Saijo is Hiroshima's famous Sake Town. The locals have been producing sake here since the 17th century. Eight breweries are tightly clustered together along the main street, with their chimneys breathing down each others neck. For example, the building walls of Kirei and Kamotsuru are separated only by a gap of about a foot. What accounts for this crowding is water. Saijo is surrounded by mountains, which create an environment with ideal low temperatures during fall and winter for making sake. Water from the mountains flows down to Saijo like a basin, with the purest water concentrated on a narrow strip of land. Hence, everyone wants to be right on top of that water source.

Despite its history of being a sake capital, Saijo feels sleepy even in the height of winter's sake making season. The truth is the town's famous brewers squandered their fortunes by depending on high volume, low quality sake. Demand for this kind of sake has been declining. Walking by the kura of such prestigious brewers as Kamotsuru and Kamoizumi in the middle of the day we stopped to listen, there was no sound of activity. Is it too late to reverse the trend? I'm not sure, but the one exception though is Kirei Shuzo, above.

Kirei's name is a reference to the turtle's longevity, which is to suggest that drinking Kirei's sake helps in living a long, full life. Well, Kirei was totally alive when we entered the kura. The workers were busy washing rice in preparation for steaming.

The toji, Masahiro Nishigaki, a stocky, tough looking dude, is doubtless in command of the kura. He and Kirei's sales manager, Ueda-san, spearheaded Kirei's focus on making high quality sake. A wise move because as Japan's sake market has fallen, demand for the best quality sake has not wavered.

At a local restaurant we enjoyed two of Kirei's popular sake, a junmai ginjo and a daiginjo. The dishes were pretty much all seafood and they went great with the sake. Of course, we had oysters, but something more unusual was this flaming conch shell bubbling in its broth on a bed of salt. I couldn't wait to get my hands on them. You don't see conchs in sushi joints anymore in the States. Last time I ordered one was at Sushi Sam's in San Mateo, but that was over a decade ago. Another all-time favorite app is shiokara, raw ika innards marinating in its own juice and probably some dashi. It's a sake drinker's best friend.

Of the two sake that we drank, the junmai ginjo was my preference. I really seldom prefer daiginjo because it's too gentle and soft for my taste. I want to feel the sake in my mouth.

Next morning we were back at Kirei's kura for a tour of the facility and a quick tasting of some new sake. The main street of Saijo was quiet, you'd never know you're standing on one of the sake brewing capitals of Japan.

Perhaps Saijo is more serene now for this Zen meditation center we passed by.

The two new sake to taste were still in sample bottles--a junmai and a daiginjo. They were both really good. The daiginjo, aromatic and refined; while the junmai, more natural tasting and textured. I like the junmai more. I think the consensus was we all liked it. This is the one I would like to bring to the US, especially if they can bottle it in 500ml. For American drinkers, I believe 500ml is just the right sake bottle size. 300ml is too small, especially if there's two of you drinking, while 720ml is a bit much for casual sake drinking. While busy with these thoughts, I remember Ueda-san can put down four 720ml bottles in one sitting.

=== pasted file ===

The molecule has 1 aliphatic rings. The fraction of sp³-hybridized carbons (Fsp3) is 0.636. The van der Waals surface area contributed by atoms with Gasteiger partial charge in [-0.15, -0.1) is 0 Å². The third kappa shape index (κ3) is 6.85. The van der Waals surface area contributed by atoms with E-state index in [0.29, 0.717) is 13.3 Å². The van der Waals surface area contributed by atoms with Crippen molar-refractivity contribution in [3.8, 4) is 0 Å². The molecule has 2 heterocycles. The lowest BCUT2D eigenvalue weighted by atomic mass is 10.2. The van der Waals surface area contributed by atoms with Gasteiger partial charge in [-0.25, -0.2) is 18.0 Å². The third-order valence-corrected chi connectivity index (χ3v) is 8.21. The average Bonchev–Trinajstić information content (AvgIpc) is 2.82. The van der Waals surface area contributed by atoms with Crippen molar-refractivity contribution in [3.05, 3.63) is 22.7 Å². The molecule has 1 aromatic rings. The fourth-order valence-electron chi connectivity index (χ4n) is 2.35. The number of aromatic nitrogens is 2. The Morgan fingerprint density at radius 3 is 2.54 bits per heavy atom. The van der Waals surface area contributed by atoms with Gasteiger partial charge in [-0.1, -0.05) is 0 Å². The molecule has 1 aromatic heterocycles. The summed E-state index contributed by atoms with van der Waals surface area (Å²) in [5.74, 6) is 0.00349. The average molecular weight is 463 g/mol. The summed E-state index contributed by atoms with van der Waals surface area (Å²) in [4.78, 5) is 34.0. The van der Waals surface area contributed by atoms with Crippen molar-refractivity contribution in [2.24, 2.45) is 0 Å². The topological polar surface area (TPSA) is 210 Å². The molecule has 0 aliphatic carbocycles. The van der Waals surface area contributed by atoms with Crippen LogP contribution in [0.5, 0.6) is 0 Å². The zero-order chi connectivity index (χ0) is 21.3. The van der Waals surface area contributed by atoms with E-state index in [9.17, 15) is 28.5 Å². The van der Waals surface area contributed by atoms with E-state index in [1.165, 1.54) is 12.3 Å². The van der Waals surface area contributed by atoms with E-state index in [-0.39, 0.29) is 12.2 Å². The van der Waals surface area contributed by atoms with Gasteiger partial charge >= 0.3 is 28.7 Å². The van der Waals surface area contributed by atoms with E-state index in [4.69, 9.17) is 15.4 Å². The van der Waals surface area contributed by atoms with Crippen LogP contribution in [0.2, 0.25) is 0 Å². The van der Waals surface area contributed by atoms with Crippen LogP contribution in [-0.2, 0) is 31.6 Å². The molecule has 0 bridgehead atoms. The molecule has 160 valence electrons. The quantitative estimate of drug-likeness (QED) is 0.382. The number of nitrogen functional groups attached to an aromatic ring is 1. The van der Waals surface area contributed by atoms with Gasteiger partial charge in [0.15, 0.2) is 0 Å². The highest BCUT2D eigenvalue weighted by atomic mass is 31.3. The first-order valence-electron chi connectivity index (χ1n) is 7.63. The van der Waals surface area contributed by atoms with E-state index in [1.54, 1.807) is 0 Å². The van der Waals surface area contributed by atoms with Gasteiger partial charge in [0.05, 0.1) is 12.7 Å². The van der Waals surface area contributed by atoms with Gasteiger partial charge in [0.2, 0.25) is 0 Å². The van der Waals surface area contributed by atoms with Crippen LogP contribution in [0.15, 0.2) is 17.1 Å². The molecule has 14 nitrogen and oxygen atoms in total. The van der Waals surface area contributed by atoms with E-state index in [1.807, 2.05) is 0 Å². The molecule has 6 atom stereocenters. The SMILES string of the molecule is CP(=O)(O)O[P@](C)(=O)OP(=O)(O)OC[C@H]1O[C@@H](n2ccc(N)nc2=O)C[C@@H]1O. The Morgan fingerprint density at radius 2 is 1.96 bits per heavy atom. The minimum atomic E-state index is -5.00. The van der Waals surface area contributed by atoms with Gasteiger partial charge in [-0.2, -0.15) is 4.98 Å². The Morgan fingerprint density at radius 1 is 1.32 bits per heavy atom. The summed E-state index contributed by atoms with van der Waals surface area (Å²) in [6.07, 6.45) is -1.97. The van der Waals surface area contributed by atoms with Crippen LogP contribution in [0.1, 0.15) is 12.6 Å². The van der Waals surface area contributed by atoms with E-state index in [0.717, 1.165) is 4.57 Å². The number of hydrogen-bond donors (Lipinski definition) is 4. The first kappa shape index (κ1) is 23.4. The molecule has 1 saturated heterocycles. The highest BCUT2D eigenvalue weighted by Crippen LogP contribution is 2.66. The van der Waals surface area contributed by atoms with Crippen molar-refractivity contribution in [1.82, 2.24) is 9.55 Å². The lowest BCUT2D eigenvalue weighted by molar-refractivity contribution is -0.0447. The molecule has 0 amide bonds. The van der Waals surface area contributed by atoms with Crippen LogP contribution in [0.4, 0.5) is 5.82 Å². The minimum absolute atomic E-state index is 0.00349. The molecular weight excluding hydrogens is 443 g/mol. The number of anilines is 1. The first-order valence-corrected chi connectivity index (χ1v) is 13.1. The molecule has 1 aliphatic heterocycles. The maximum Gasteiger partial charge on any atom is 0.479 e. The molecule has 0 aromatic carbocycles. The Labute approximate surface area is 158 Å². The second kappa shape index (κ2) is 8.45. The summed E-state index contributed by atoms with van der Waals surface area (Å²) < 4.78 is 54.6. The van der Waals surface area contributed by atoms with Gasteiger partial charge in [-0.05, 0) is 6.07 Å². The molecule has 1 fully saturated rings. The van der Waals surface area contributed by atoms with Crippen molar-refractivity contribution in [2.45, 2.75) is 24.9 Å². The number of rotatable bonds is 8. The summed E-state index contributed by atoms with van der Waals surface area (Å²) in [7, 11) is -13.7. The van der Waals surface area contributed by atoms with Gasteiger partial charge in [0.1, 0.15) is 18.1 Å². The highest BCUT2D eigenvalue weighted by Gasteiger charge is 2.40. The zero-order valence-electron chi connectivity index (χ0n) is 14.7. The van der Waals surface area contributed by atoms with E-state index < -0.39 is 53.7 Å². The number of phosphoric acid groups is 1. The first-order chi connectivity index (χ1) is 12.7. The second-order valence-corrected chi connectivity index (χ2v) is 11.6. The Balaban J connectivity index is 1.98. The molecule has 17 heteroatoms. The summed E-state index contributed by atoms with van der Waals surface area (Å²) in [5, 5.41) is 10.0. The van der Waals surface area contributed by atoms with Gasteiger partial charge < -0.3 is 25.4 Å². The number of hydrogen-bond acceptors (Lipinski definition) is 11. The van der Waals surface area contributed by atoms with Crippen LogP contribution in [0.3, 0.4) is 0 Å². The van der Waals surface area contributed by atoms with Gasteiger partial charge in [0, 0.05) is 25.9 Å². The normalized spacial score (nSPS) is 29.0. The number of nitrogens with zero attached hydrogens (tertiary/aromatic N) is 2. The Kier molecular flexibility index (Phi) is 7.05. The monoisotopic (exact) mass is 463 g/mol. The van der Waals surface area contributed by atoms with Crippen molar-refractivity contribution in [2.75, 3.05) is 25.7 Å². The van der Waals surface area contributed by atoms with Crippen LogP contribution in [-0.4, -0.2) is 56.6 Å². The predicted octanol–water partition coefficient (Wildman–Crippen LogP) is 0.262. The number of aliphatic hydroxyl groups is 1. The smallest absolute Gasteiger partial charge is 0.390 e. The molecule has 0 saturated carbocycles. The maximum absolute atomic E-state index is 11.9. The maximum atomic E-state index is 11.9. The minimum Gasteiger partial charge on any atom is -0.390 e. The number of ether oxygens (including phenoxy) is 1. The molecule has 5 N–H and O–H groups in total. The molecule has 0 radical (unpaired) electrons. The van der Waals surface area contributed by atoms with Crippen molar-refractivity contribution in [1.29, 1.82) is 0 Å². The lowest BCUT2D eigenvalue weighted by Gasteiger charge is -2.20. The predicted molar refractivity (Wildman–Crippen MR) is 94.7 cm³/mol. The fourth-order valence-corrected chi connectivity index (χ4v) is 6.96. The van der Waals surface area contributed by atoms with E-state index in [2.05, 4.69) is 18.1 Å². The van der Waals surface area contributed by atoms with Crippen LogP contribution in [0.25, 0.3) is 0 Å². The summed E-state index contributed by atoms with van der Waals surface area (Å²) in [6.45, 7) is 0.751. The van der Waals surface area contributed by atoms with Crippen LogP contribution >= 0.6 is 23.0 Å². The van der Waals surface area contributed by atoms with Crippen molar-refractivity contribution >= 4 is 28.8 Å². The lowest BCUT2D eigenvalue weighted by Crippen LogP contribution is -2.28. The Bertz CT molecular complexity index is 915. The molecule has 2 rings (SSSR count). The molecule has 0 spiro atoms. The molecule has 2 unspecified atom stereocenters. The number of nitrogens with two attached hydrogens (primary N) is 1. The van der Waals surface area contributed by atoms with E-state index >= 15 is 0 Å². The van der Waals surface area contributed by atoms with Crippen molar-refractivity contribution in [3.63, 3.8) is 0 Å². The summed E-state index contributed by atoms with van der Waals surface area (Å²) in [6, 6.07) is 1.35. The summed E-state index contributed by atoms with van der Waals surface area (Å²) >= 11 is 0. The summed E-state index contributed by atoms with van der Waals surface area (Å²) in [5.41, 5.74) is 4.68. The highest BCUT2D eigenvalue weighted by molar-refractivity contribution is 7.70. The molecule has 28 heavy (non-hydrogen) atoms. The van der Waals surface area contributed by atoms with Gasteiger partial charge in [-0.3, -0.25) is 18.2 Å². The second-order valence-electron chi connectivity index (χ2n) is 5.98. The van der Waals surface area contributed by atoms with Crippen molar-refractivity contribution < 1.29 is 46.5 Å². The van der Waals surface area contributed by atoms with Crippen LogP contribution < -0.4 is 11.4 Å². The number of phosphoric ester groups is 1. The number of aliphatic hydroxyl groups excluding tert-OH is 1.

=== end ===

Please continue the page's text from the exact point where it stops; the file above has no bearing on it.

Standing outside of Kirei's building with Ueda-san, general manager and chief strategist at Kirei. He's a modest man with a ton of self-confidence. He could probably outdrink anyone I know.

This visit to Hiroshima and Saijo was eye-opening. Over the past centuries many have traveled here to drink their famous sake. I'm excited to introduce Kirei's sake soon in the States so fellow Americans can experience real Hiroshima sake made from the pure waters of Saijo.

Monday, March 9, 2015

Noella Morantin Touraine Gamay

A few days ago I got together with friends for a terrific meal at a neighborhood Chinese restaurant. I brought a newly released Gamay from the Loire because no red goes better with Chinese (Cantonese in particular) cuisine than Gamay. Gamay's tartness and fruity sour cherry flavors go with practically any Chinese dish, including steamed fish! Yet, I have a weakness for pork so I ordered barbecue pork cheeks. The sweet tender slices were heavenly with the Gamay.

The particular Gamay I drank was Noella Morantin's 2013 Touraine Gamay "La Boudinerie", which was fitting since she made this as a vin de soif to go with cochonailles. "Boudinerie" is the name of the farm she rents where she has her cellar. Perhaps they used to make blood sausage there, too.

After years working at Domaine Les Bois Lucas, in 2009 she jumped on the opportunity to lease a good chunk of vineyards from nearby Clos Roche Blanche, which was downsizing and now totally retired. She is helped by Laurent Saillard, who used to operate a restaurant in New York, then decided to go back to France to work at Clos Roche Blanche, then at Noella Morantin's domaine. Laurent is also leasing vines from Clos Roche Blanche and has started to produce wines on his own.

Noella's Gamay is beautifully crafted. I'm not sure how old the Gamay vines are but they probably have some age since they were from Clos Roche Blanche. Noella does partial whole cluster fermentation--maybe 60%--and vinifies with natural yeasts and no additives. She adds minimal sulfites during the one racking but none at all afterwards even at bottling.

This 2013 Gamay has a fresh and wild expression, a rawness for sure, and an edge. It would be interesting to see how it ages, but for now I love its savage charm--goes well with the bbq pork.